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The fast track to change

The Gold Line's extension to the Eastside is seen as a mixed blessing by some residents.

November 30, 2008|Hector Becerra | Becerra is a Times staff writer.

Change didn't stop, though; it only happened at a slower pace than in places including Silver Lake and Echo Park, cultural cousins to the neighborhoods east of the L.A. River. In recent years, large housing projects along 1st Street in Boyle Heights have been converted into town houses, with a mix of market rate and affordable housing. And a popular wine bar opened at Mariachi Plaza, which is being renovated as part of the Gold Line project.

East L.A.'s first Starbucks opened a few years ago.

Diana Tarango, 73, remembers when neighbors on her East L.A. street included Germans and Japanese. A third-generation Mexican American, Tarango said she misses the diversity and thinks the Eastside has too many discount stores, flower shops and taco trucks.

The Gold Line, Tarango said, will put the neighborhood on a fast track to change. "To me this is one of the best things that could happen to East L.A," she said.

"Why do we have to go to Pasadena for a Borders? Don't give me second-class retail," she said. "Does everything have to be low-income? Why not build for people who can own homes now -- condos, town houses? Because when you own something, it becomes yours and you take pride in it."

Tarango said that when she told her husband that maybe Trader Joe's could come to East L.A., he replied, "You would be the only one shopping there."

"I don't think so," she said. "I think if you offer it to people, I think they would buy into it. But if you don't offer it, you're being complacent. I'm 73, but I'm not complacent."

But Lydia Avila-Hernandez, 25, of Boyle Heights worries that for all the good the rail line will bring, it will also highlight differences between many Mexican immigrants and Mexican Americans over issues that include affordable housing, street vending and even taco trucks.

"Even my own friends I grew up with, I told one of them about the Gold Line and she said, 'That's good, then white people can come and make the neighborhood better,' " Avila-Hernandez said. "I told her, 'How could you say that? Just because they're Mexicanos doesn't mean they're bad.' "

Avila-Hernandez said the Gold Line, beyond its mass transit benefits, could be a very good thing as long as the community is involved and has a voice. Otherwise, she said, it could get divisive -- even without the wholesale movement of people from other parts of L.A.

Molina said it will be important that no matter what changes take place, there be "opportunities for people living there today."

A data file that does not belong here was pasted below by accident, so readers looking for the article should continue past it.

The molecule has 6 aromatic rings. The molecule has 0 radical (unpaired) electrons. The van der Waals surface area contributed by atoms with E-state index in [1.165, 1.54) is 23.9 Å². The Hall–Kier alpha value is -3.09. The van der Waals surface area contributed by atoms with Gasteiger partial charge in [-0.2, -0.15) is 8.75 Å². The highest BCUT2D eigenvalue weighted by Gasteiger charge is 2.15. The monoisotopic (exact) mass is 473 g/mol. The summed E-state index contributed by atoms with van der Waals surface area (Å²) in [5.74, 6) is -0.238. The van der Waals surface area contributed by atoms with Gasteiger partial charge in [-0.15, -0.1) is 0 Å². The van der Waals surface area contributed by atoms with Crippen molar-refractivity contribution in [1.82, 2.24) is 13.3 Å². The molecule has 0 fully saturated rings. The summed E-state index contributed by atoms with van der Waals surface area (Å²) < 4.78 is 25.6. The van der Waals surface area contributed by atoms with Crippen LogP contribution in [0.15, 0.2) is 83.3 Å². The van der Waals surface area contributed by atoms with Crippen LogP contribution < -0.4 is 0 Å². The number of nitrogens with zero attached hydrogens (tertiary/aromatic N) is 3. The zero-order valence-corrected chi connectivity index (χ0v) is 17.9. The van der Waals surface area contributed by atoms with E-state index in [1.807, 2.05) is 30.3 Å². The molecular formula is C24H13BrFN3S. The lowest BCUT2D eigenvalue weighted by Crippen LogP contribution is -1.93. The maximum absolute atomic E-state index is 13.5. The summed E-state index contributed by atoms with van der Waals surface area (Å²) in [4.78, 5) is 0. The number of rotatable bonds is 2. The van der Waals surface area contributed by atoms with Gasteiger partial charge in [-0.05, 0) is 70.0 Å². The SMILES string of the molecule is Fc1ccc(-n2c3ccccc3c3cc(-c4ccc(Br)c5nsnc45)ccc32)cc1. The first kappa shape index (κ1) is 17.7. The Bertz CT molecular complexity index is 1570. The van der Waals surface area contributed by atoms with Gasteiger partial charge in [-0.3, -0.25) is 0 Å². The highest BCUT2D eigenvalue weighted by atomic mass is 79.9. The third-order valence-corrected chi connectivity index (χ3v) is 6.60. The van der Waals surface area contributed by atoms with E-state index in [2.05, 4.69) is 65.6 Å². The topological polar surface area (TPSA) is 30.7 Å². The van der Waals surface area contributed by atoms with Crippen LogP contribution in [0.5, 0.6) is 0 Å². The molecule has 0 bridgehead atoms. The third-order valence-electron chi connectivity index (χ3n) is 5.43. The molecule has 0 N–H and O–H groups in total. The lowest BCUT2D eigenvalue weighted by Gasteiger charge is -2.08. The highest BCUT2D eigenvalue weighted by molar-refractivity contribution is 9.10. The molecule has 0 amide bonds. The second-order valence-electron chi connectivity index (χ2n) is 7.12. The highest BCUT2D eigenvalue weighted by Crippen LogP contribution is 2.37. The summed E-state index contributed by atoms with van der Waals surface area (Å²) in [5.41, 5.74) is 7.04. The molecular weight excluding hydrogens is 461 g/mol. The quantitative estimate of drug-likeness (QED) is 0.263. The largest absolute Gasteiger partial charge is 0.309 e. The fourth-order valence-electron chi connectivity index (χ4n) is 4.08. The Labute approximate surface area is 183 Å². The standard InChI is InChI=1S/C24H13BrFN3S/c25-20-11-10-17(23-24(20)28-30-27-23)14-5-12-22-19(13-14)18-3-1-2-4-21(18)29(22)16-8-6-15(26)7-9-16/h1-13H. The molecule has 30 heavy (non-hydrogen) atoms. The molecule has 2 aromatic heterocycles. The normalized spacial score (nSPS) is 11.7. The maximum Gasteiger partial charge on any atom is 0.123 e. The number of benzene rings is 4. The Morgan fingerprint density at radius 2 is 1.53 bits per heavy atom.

Whatever one calls it, change is necessary, she added. Molina said there's no reason that over time people in neighborhoods like Boyle Heights and East L.A. should not be able to partake of some of the things that people in places like Arcadia and Temple City do.

"People don't like always going to the corner liquor store for food products," she said. "Everyone likes a Trader Joe's. But change and opportunities have to be incorporated within the framework of the community there today, families that have been there forever."

Sandra Martinez can see both sides of the gentrification debate. A Salvadoran American who works for a health foundation, she was priced out of Echo Park. A real estate agent was able to find a duplex for her and her sister in Boyle Heights, next to the new County-USC Medical Center.

Martinez quickly grew to like her new neighborhood, with its good eateries, which included not just Mexican restaurants but also a Salvadoran one and a Middle Eastern restaurant just a few blocks away.

She discovered the new wine bar, Eastside Luv, at 1st and Boyle. The trendy, popular homegrown bar represents a kind of meeting of the past and possible future of Boyle Heights -- a place where young professionals socialize next to Mariachi Plaza with its for-hire musicians.

Next to the wine bar, itself a reminder that what people call gentrification isn't always an outside thing, is an old-school cantina, where lonesome-looking immigrant men with 10-gallon hats can be found hunkered over beers.

But though she liked some of the changes that happened in Echo Park, she found others unsavory and wouldn't want them to befall her newly adopted neighborhood. She cites the time a record store opened in her Echo Park neighborhood and she went in to look for some Latin music.

"I was struck by the fact they didn't have any, and I thought to myself, 'That's just rude!' " Martinez recalled. "I thought, 'Where do you think you are?' "


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